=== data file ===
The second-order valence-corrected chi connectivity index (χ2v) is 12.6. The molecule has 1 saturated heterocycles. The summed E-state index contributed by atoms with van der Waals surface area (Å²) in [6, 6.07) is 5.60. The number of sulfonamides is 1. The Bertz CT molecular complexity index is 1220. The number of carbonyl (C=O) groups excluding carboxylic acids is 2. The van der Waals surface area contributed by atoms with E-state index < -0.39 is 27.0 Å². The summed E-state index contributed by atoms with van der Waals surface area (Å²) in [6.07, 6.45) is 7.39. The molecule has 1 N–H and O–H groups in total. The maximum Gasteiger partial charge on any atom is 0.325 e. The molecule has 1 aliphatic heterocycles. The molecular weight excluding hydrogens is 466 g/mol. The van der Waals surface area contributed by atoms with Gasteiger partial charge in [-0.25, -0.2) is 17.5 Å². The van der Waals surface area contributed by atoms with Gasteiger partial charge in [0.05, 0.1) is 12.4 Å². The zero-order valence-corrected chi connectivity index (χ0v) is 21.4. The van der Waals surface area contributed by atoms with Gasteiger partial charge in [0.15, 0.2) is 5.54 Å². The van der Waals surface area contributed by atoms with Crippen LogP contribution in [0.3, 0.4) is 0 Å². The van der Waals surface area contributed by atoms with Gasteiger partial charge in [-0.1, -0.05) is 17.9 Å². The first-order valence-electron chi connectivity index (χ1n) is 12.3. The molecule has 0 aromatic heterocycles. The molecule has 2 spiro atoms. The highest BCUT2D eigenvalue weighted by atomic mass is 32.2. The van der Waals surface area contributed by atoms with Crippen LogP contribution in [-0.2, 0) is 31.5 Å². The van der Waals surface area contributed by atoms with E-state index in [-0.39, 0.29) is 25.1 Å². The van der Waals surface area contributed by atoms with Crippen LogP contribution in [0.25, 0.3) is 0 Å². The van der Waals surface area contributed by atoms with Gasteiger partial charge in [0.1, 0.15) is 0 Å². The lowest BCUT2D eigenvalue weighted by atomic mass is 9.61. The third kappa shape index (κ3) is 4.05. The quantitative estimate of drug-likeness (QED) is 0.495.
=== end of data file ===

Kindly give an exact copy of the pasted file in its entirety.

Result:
The second-order valence-corrected chi connectivity index (χ2v) is 12.6. The molecule has 1 saturated heterocycles. The summed E-state index contributed by atoms with van der Waals surface area (Å²) in [6, 6.07) is 5.60. The number of sulfonamides is 1. The Bertz CT molecular complexity index is 1220. The number of carbonyl (C=O) groups excluding carboxylic acids is 2. The van der Waals surface area contributed by atoms with E-state index < -0.39 is 27.0 Å². The summed E-state index contributed by atoms with van der Waals surface area (Å²) in [6.07, 6.45) is 7.39. The molecule has 1 N–H and O–H groups in total. The maximum Gasteiger partial charge on any atom is 0.325 e. The molecule has 1 aliphatic heterocycles. The molecular weight excluding hydrogens is 466 g/mol. The van der Waals surface area contributed by atoms with Gasteiger partial charge in [-0.25, -0.2) is 17.5 Å². The van der Waals surface area contributed by atoms with Gasteiger partial charge in [0.05, 0.1) is 12.4 Å². The zero-order valence-corrected chi connectivity index (χ0v) is 21.4. The van der Waals surface area contributed by atoms with Gasteiger partial charge in [0.15, 0.2) is 5.54 Å². The van der Waals surface area contributed by atoms with Crippen LogP contribution in [0.3, 0.4) is 0 Å². The van der Waals surface area contributed by atoms with Gasteiger partial charge in [-0.1, -0.05) is 17.9 Å². The first-order valence-electron chi connectivity index (χ1n) is 12.3. The molecule has 0 aromatic heterocycles. The molecule has 2 spiro atoms. The highest BCUT2D eigenvalue weighted by atomic mass is 32.2. The van der Waals surface area contributed by atoms with Crippen LogP contribution in [-0.2, 0) is 31.5 Å². The van der Waals surface area contributed by atoms with E-state index in [-0.39, 0.29) is 25.1 Å². The van der Waals surface area contributed by atoms with Crippen LogP contribution in [0.25, 0.3) is 0 Å². The van der Waals surface area contributed by atoms with Gasteiger partial charge in [0.1, 0.15) is 0 Å². The lowest BCUT2D eigenvalue weighted by atomic mass is 9.61. The third kappa shape index (κ3) is 4.05. The quantitative estimate of drug-likeness (QED) is 0.495.